Congress, coming back to work Tuesday after a four-week recess, is about to discover something long known to high-school students and air conditioner repairmen:
When you take off all of August, September just looks worse.
The rest of the country, and especially Oregon, is about to learn it as well.
August, marked by calamities in Charlottesville and Houston, hasn’t been a recess from anything. Republican senators and representatives who held town hall meetings last month – a notably limited number – often received a vacation message of wish-you-weren’t-here.
Returning at last to the books, Congress faces a daunting pile of assignments. By Sept. 30, it needs to pass some kind of budget to keep the United States government from shutting down. Congress has actually shut the government down several times before, with results so calamitous that several members are eager to do it again.
Congress also needs to raise the debt limit to keep U.S. Treasury checks from bouncing, an experiment that’s never been tried, but seems unlikely to work out well. Still, various members seem ready to try it, and take the U.S. financial system hostage.
(Nice dollar you got here. Shame if anything happened to it…)
President Trump also wants Congress to immediately take up tax reform, although it’s not clear what he actually wants, and redrawing the entire tax system is not something you do in a tweet.
Congress also needs to spend much of September throwing a literal, and very expensive, lifeline to a drowning Houston – although the House Budget Committee’s plan calls for sharply cutting emergency aid and environmental recovery programs.
Between now and Sept. 30, Congress has scheduled a total of just 12 legislative days, making it all a considerable assignment, especially for a body that has taken seven months to accomplish very little.
In the midst of everything it has to do in September, Congress might lose track of some smaller things. You know, items dealing with smaller people.
This September, Congress must reauthorize the 20-year-old Children’s Health Insurance Program, which covers 8.9 million kids. Oregon has taken particular advantage of the mostly federally funded program, using it to cover 100,000 of the state’s children. Between CHIP and the Affordable Care Act, Oregon has managed health coverage for 98 percent of its children.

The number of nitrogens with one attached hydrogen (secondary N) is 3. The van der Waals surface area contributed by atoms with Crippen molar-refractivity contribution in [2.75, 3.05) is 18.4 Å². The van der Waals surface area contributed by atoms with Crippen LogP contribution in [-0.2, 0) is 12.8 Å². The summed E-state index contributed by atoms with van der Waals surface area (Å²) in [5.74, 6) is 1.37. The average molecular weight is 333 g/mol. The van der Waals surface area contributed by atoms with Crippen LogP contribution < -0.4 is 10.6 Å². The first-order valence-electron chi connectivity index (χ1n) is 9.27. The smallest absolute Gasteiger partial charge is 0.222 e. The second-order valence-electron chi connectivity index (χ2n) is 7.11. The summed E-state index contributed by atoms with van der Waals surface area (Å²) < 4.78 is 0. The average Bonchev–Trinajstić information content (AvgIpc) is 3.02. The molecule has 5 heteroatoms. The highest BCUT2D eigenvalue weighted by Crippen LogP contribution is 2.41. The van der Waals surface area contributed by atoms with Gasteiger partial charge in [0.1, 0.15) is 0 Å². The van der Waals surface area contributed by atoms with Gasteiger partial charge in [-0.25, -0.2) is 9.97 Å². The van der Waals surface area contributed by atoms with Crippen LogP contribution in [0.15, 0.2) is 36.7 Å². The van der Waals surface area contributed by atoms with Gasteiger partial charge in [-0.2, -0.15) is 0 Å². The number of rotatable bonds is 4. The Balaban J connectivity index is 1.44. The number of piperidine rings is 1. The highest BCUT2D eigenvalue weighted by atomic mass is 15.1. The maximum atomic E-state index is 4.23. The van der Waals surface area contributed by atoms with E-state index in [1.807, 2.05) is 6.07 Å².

That is, as of August.
The Senate Finance Committee has scheduled a hearing on CHIP for Thursday, and its leaders, committee Chairman Orrin Hatch of Utah and ranking Democrat Ron Wyden of Oregon, strongly support the program.
But Republican leaders in both houses have talked about using CHIP reauthorization to push through some of the cuts in health care they failed to pass in July. Last week, The Wall Street Journal reported the idea was gaining momentum.
(Cuts to the Affordable Care Act, which has added 440,000 people to the Oregon Health Plan, could also hit Oregon’s kids.)
Along with reauthorizing CHIP, Congress also needs to fund it as part of a budget. The proposed Trump budget cuts CHIP by 20 percent, and reauthorizes it for only two years, although some previous reauthorizations have been for five.
Without reauthorization or funding, “States would have to depend on unspent funds to continue,” says Robb Cowie, spokesman for the Oregon Health Authority. “We would be looking at a pretty short flight path before it started to defund us.”
Still, there are reports that some House Republicans argue that Congress doesn’t really have to deal with CHIP until later this year, when the states’ money actually starts to run out.
Just about everybody, one way or another, says nice things about health care for kids. But this September in Congress could be the kind of headlong desperate rush where small things, and small people, somehow get trampled.
David Sarasohn’s column appears on the first and third Sundays of the month. He blogs at davidsarasohn.com.